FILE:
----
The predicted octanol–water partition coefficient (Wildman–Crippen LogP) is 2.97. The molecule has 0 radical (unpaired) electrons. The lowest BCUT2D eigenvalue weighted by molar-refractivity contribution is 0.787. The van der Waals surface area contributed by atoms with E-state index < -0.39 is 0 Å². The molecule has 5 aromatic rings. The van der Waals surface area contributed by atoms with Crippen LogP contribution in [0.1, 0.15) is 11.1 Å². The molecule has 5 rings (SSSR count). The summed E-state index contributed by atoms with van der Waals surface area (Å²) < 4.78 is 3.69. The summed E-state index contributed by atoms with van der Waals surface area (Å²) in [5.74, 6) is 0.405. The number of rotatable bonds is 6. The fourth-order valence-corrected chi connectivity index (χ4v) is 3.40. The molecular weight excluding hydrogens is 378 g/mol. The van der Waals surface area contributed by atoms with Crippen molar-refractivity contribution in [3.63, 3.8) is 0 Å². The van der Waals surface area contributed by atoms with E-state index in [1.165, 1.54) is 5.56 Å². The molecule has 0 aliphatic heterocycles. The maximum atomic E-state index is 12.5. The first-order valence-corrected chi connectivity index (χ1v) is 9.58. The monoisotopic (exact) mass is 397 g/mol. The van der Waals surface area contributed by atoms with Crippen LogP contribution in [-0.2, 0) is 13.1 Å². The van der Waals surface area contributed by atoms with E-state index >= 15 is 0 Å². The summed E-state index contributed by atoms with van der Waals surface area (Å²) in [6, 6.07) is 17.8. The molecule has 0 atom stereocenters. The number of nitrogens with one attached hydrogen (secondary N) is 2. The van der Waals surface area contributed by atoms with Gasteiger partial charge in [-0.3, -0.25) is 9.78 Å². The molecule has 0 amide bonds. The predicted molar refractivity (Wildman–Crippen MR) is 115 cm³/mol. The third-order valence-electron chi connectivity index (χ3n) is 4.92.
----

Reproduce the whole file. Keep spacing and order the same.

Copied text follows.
The predicted octanol–water partition coefficient (Wildman–Crippen LogP) is 2.97. The molecule has 0 radical (unpaired) electrons. The lowest BCUT2D eigenvalue weighted by molar-refractivity contribution is 0.787. The van der Waals surface area contributed by atoms with E-state index < -0.39 is 0 Å². The molecule has 5 aromatic rings. The van der Waals surface area contributed by atoms with Crippen LogP contribution in [0.1, 0.15) is 11.1 Å². The molecule has 5 rings (SSSR count). The summed E-state index contributed by atoms with van der Waals surface area (Å²) < 4.78 is 3.69. The summed E-state index contributed by atoms with van der Waals surface area (Å²) in [5.74, 6) is 0.405. The number of rotatable bonds is 6. The fourth-order valence-corrected chi connectivity index (χ4v) is 3.40. The molecular weight excluding hydrogens is 378 g/mol. The van der Waals surface area contributed by atoms with Crippen molar-refractivity contribution in [3.63, 3.8) is 0 Å². The van der Waals surface area contributed by atoms with E-state index in [1.165, 1.54) is 5.56 Å². The molecule has 0 aliphatic heterocycles. The maximum atomic E-state index is 12.5. The first-order valence-corrected chi connectivity index (χ1v) is 9.58. The monoisotopic (exact) mass is 397 g/mol. The van der Waals surface area contributed by atoms with Crippen LogP contribution in [-0.2, 0) is 13.1 Å². The van der Waals surface area contributed by atoms with E-state index >= 15 is 0 Å². The summed E-state index contributed by atoms with van der Waals surface area (Å²) in [6, 6.07) is 17.8. The molecule has 0 atom stereocenters. The number of nitrogens with one attached hydrogen (secondary N) is 2. The van der Waals surface area contributed by atoms with Gasteiger partial charge in [-0.3, -0.25) is 9.78 Å². The molecule has 0 amide bonds. The predicted molar refractivity (Wildman–Crippen MR) is 115 cm³/mol. The third-order valence-electron chi connectivity index (χ3n) is 4.92.